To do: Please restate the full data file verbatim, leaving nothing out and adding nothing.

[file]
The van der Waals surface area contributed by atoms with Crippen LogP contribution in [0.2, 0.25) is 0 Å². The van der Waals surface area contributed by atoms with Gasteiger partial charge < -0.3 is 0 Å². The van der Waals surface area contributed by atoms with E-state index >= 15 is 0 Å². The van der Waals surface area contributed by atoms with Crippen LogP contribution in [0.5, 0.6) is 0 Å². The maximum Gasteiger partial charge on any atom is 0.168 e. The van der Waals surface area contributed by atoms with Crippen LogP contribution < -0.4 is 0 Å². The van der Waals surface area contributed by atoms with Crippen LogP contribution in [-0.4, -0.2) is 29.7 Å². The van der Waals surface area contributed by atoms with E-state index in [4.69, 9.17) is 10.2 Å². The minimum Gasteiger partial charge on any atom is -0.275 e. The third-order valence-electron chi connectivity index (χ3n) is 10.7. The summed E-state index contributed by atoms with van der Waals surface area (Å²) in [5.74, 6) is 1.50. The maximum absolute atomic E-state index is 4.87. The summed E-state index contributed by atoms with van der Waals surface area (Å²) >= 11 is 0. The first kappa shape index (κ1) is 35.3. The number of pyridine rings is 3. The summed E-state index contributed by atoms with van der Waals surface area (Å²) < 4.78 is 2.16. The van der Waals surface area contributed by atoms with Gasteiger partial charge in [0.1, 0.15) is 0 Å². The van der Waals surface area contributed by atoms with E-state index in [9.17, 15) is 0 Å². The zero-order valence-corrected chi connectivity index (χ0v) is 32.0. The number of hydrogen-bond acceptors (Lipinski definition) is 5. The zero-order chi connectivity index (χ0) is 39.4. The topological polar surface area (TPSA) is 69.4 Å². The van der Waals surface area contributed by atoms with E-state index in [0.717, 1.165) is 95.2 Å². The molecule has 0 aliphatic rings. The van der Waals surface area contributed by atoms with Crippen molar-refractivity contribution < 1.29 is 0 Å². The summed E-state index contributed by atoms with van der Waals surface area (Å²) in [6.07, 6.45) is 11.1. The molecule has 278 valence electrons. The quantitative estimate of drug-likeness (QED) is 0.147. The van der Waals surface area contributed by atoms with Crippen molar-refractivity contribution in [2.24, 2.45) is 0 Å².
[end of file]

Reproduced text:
The van der Waals surface area contributed by atoms with Crippen LogP contribution in [0.2, 0.25) is 0 Å². The van der Waals surface area contributed by atoms with Gasteiger partial charge < -0.3 is 0 Å². The van der Waals surface area contributed by atoms with E-state index >= 15 is 0 Å². The van der Waals surface area contributed by atoms with Crippen LogP contribution in [0.5, 0.6) is 0 Å². The maximum Gasteiger partial charge on any atom is 0.168 e. The van der Waals surface area contributed by atoms with Crippen LogP contribution < -0.4 is 0 Å². The van der Waals surface area contributed by atoms with Crippen LogP contribution in [-0.4, -0.2) is 29.7 Å². The van der Waals surface area contributed by atoms with E-state index in [4.69, 9.17) is 10.2 Å². The minimum Gasteiger partial charge on any atom is -0.275 e. The third-order valence-electron chi connectivity index (χ3n) is 10.7. The summed E-state index contributed by atoms with van der Waals surface area (Å²) in [5.74, 6) is 1.50. The maximum absolute atomic E-state index is 4.87. The summed E-state index contributed by atoms with van der Waals surface area (Å²) >= 11 is 0. The first kappa shape index (κ1) is 35.3. The number of pyridine rings is 3. The summed E-state index contributed by atoms with van der Waals surface area (Å²) < 4.78 is 2.16. The van der Waals surface area contributed by atoms with Gasteiger partial charge in [0.1, 0.15) is 0 Å². The van der Waals surface area contributed by atoms with E-state index in [9.17, 15) is 0 Å². The zero-order valence-corrected chi connectivity index (χ0v) is 32.0. The number of hydrogen-bond acceptors (Lipinski definition) is 5. The zero-order chi connectivity index (χ0) is 39.4. The topological polar surface area (TPSA) is 69.4 Å². The van der Waals surface area contributed by atoms with E-state index in [0.717, 1.165) is 95.2 Å². The molecule has 0 aliphatic rings. The van der Waals surface area contributed by atoms with Crippen molar-refractivity contribution < 1.29 is 0 Å². The summed E-state index contributed by atoms with van der Waals surface area (Å²) in [6.07, 6.45) is 11.1. The molecule has 278 valence electrons. The quantitative estimate of drug-likeness (QED) is 0.147. The van der Waals surface area contributed by atoms with Crippen molar-refractivity contribution in [2.24, 2.45) is 0 Å².